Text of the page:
ARL Commission chairman Peter V’landys insists the next 48 hours will be crucial in deciding whether Magic Round will proceed with the NRL’s biosecurity expert confident the eight-game extravaganza can survive despite Sydney’s latest COVID outbreak.
The NRL were locked in discussions with the Queensland government on Thursday about the three-day football festival where all matches will be played at Brisbane’s Suncorp Stadium next weekend, with a fly-in, fly-out option the most likely scenario for it to proceed.
The Eels-Warriors encounter is one of the Magic Round fixtures in doubt. Credit:NRL Photos
“The next 48 hours are crucial,” V’landys said. “We’re confident in the NSW government’s tracing ability. One thing you learn from COVID is that anything can happen so we’re prepared for all contingencies.
“We’re still confident [Magic Round] will be fine and we’ve certainly had discussions with government, but if there’s an outbreak tomorrow that changes everything. We’ve just got to wait and see.”
Roosters players and staff were ordered to be tested on Thursday after a man was confirmed as positive to the coronavirus attended the Azure Cafe at the Entertainment Quarter in Moore Park on Monday.
The cafe is a popular gathering point of Roosters and Sydney Swans players given its proximity to their headquarters, but Trent Robinson sent his players home early on Monday.
“The next 48 hours are crucial. We’re confident in the NSW government’s tracing ability.”
Associate professor David Heslop, who sits on the NRL’s Project Apollo committee and has helped steer the game through the pandemic, backed V’landys in his assertion Magic Round will go ahead as planned.
“Absolutely, yes,” Heslop said. “We’re currently confident and we’re working with the respective governments to make sure that happens. We’re focusing on taking appropriate action to protect the players and the competition, that’s what we’re now doing.”
There are fears that travel from eastern suburbs hotspots to Queensland could be impacted if more cases of community transmission are detected.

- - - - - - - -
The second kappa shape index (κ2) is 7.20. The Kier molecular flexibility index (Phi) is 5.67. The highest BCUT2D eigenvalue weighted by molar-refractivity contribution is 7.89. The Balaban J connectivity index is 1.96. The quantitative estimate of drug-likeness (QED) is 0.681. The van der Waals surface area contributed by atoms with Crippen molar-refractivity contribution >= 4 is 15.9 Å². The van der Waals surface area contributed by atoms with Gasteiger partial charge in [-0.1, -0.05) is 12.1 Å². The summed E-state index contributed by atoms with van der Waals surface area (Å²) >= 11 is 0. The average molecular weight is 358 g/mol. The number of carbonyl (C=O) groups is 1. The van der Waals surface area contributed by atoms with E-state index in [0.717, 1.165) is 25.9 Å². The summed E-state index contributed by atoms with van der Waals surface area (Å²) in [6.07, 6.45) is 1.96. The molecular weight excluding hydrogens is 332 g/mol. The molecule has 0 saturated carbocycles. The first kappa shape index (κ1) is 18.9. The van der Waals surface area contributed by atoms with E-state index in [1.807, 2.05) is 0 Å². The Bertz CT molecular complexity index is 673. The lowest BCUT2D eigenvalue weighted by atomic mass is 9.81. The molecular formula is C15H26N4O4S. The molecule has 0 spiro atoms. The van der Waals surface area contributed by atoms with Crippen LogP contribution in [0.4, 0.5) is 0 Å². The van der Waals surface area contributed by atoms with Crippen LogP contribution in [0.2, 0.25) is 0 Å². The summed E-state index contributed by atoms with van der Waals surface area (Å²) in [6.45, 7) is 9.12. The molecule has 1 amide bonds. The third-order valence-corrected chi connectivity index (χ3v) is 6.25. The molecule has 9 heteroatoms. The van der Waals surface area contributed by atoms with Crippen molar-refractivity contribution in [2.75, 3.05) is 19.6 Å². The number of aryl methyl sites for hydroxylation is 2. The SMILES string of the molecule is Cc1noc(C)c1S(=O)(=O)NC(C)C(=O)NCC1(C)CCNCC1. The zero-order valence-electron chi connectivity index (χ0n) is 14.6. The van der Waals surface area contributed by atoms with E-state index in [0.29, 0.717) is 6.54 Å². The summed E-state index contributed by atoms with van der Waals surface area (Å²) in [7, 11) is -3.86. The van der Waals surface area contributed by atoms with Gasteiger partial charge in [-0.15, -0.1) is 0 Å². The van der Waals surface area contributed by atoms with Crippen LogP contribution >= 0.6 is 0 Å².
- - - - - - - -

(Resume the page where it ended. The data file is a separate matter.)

Heslop said the situation should become clearer as more information came to hand, but options included a fly-in, fly-out scenario, transporting players from Brisbane hotels straight to their games, or potentially setting up a secure training base if they travelled to Queensland early.
“It’s a possibility, but we can’t be sure until we see which direction these cases are heading in,” he said. “Ideally it will be fly-in, fly-out, but if we get the opportunity to move them early, we’ll be arranging training for them if possible.”
The NSW Government announced tighter restrictions on Thursday including the compulsory wearing of masks in indoor areas and restricting household gatherings to 20 people.
NRL chief executive Andrew Abdo hoped the protocols would be “a short-term measure to protect the competition”.
“These are strong measures to ensure our players remain healthy and the competition can proceed without interruption,” he said. “We are hopeful level three restrictions will only be implemented for a short time, but it is important to take this step as a safeguard measure, particularly with all clubs travelling to Brisbane next week.
“The restrictions we have put in place also reduces the risk of a player attending a venue which may lead them to being identified as a close or casual contact.”
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